Delay in convention-center expansion adds time for tunnel buses, but that’s just one project in coming years that will likely worsen downtown Seattle traffic clogs before new light-rail stations open.
People traveling through Seattle will catch a rare break when the Metropolitan King County Council votes as early as Monday to let buses remain in the downtown transit tunnel until sometime in 2019.
Despite this reprieve of up to one year, bus detours and worse congestion will happen sooner or later.
How much hassle will people endure? Can government agencies make a useful plan to move traffic?
Besides the closure of Convention Place Station, more projects will close or divert traffic in Seattle’s core:
• Ferry terminal rebuild: Starting in Augustand finishing in 2023, to cause detours on and alongside Colman Dock.
• First Avenue streetcar: Rails and new concrete to be installed in center lanes from 2018-20, if federal transit grants aren’t slashed by President Trump’s budget proposal.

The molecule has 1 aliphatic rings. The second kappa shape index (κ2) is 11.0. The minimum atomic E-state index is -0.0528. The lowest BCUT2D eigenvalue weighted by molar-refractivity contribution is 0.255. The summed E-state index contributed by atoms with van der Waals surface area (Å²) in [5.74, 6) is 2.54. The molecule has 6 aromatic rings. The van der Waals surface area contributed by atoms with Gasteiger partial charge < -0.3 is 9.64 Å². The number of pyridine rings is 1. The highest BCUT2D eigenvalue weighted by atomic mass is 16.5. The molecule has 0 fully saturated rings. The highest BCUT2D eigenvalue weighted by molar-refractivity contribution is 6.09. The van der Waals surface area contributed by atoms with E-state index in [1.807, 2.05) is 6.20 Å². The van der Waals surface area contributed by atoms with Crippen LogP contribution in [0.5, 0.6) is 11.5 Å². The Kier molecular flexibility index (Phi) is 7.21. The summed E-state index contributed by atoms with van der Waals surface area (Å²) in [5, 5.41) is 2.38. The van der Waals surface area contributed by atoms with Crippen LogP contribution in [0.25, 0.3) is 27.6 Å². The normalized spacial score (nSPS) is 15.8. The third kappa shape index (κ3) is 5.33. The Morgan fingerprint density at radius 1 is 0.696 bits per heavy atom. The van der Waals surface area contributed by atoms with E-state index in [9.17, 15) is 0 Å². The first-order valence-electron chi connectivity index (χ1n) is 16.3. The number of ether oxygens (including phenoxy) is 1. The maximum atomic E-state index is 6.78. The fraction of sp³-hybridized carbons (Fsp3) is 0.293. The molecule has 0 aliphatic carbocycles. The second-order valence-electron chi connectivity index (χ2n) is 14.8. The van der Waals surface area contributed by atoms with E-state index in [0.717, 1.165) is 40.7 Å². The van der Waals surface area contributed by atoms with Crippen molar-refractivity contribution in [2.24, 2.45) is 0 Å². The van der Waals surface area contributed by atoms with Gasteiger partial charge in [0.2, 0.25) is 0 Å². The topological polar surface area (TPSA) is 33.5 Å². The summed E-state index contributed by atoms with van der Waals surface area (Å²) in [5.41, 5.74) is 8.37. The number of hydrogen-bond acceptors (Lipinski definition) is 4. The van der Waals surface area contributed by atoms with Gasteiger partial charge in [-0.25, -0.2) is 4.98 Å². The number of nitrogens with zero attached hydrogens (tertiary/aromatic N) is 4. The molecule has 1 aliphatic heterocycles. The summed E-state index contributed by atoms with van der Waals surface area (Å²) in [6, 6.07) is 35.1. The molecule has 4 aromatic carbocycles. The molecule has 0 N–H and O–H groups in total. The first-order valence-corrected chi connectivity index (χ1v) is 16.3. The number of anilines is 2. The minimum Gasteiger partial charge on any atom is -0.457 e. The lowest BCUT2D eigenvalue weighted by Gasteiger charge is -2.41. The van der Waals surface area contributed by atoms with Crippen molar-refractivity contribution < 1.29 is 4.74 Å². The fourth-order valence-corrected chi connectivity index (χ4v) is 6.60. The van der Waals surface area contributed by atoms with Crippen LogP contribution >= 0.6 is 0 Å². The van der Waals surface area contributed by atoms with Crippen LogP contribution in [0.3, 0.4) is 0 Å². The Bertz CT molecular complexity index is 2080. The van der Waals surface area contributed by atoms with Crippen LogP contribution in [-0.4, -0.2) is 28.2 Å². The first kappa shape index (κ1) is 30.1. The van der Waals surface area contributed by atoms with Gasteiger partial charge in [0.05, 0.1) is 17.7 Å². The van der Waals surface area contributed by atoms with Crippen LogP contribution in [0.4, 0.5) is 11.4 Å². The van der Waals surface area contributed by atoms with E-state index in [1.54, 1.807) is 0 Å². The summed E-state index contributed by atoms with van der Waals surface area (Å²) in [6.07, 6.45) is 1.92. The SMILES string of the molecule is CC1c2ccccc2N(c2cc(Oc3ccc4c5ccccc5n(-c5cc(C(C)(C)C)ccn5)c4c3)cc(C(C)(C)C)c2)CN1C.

• Madison Street bus-rapid transit: Includes a downtown loop where Alaskan Way meets Madison and Spring streets. Construction early 2018 to late 2019.
• Highway 99 tunnel completion: Tube bypassing downtown may open sooner than early 2019 schedule. Permanent closures of Alaskan Way Viaduct, its mid-downtown and Belltown exits, and Battery Street Tunnel.
• Viaduct demolition: Expected in 2019 after tunnel opens. Will cause cascading street closures.
• KeyArena renovations: Oak View Group’s proposal, if approved, calls for construction January 2019 to September 2020.
• Waterfront Alaskan Way: To be rebuilt with promenades, more lanes and bike trails in 2019-23, after viaduct demolition.
• SLU street grid: Harrison, Thomas and John streets to be extended across Aurora Avenue North in 2019-21 after tunnel opens.
Sources: One Center City government diagrams; Seattle Times reporting